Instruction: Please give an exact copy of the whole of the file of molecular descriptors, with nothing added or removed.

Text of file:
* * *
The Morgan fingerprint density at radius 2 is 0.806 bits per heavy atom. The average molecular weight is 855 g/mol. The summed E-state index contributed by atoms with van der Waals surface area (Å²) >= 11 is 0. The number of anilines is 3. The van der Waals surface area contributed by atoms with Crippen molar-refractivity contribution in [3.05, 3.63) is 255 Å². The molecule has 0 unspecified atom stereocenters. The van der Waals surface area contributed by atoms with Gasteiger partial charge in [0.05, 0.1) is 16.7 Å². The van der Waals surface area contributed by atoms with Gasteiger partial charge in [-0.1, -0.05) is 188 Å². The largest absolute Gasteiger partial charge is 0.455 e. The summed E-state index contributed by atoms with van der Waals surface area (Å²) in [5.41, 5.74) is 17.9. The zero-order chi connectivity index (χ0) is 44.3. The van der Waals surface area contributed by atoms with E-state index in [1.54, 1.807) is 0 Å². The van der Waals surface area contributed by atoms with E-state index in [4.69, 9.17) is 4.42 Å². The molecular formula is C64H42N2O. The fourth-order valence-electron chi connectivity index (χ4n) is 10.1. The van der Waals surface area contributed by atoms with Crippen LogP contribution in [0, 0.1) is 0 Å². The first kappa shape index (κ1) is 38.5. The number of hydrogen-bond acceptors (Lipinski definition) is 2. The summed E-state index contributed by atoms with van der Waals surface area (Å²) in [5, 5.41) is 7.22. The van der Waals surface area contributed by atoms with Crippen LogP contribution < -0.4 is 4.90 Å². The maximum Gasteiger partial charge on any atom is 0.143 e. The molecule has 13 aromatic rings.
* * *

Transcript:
The Morgan fingerprint density at radius 2 is 0.806 bits per heavy atom. The average molecular weight is 855 g/mol. The summed E-state index contributed by atoms with van der Waals surface area (Å²) >= 11 is 0. The number of anilines is 3. The van der Waals surface area contributed by atoms with Crippen molar-refractivity contribution in [3.05, 3.63) is 255 Å². The molecule has 0 unspecified atom stereocenters. The van der Waals surface area contributed by atoms with Gasteiger partial charge in [0.05, 0.1) is 16.7 Å². The van der Waals surface area contributed by atoms with Gasteiger partial charge in [-0.1, -0.05) is 188 Å². The largest absolute Gasteiger partial charge is 0.455 e. The summed E-state index contributed by atoms with van der Waals surface area (Å²) in [5.41, 5.74) is 17.9. The zero-order chi connectivity index (χ0) is 44.3. The van der Waals surface area contributed by atoms with E-state index in [1.54, 1.807) is 0 Å². The van der Waals surface area contributed by atoms with E-state index in [4.69, 9.17) is 4.42 Å². The molecular formula is C64H42N2O. The fourth-order valence-electron chi connectivity index (χ4n) is 10.1. The van der Waals surface area contributed by atoms with Crippen LogP contribution in [0, 0.1) is 0 Å². The first kappa shape index (κ1) is 38.5. The number of hydrogen-bond acceptors (Lipinski definition) is 2. The summed E-state index contributed by atoms with van der Waals surface area (Å²) in [5, 5.41) is 7.22. The van der Waals surface area contributed by atoms with Crippen LogP contribution < -0.4 is 4.90 Å². The maximum Gasteiger partial charge on any atom is 0.143 e. The molecule has 13 aromatic rings.